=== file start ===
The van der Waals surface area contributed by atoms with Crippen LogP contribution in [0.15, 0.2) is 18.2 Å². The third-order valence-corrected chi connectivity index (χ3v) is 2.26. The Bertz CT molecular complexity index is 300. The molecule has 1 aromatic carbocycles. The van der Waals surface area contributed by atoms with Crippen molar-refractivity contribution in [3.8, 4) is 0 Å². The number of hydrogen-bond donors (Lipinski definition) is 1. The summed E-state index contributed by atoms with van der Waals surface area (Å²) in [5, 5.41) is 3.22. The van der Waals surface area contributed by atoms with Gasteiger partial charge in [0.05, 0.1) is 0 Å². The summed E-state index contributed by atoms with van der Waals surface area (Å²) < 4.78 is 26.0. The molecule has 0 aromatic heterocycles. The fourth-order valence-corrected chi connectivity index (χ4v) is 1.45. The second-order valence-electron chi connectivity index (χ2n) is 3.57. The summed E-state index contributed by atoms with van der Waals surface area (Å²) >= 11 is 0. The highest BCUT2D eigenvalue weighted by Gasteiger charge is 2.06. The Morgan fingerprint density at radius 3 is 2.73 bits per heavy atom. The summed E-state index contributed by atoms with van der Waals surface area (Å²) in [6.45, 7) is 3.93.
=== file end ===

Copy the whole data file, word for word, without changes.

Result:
The van der Waals surface area contributed by atoms with Crippen LogP contribution in [0.15, 0.2) is 18.2 Å². The third-order valence-corrected chi connectivity index (χ3v) is 2.26. The Bertz CT molecular complexity index is 300. The molecule has 1 aromatic carbocycles. The van der Waals surface area contributed by atoms with Crippen molar-refractivity contribution in [3.8, 4) is 0 Å². The number of hydrogen-bond donors (Lipinski definition) is 1. The summed E-state index contributed by atoms with van der Waals surface area (Å²) in [5, 5.41) is 3.22. The van der Waals surface area contributed by atoms with Gasteiger partial charge in [0.05, 0.1) is 0 Å². The summed E-state index contributed by atoms with van der Waals surface area (Å²) < 4.78 is 26.0. The molecule has 0 aromatic heterocycles. The fourth-order valence-corrected chi connectivity index (χ4v) is 1.45. The second-order valence-electron chi connectivity index (χ2n) is 3.57. The summed E-state index contributed by atoms with van der Waals surface area (Å²) >= 11 is 0. The highest BCUT2D eigenvalue weighted by Gasteiger charge is 2.06. The Morgan fingerprint density at radius 3 is 2.73 bits per heavy atom. The summed E-state index contributed by atoms with van der Waals surface area (Å²) in [6.45, 7) is 3.93.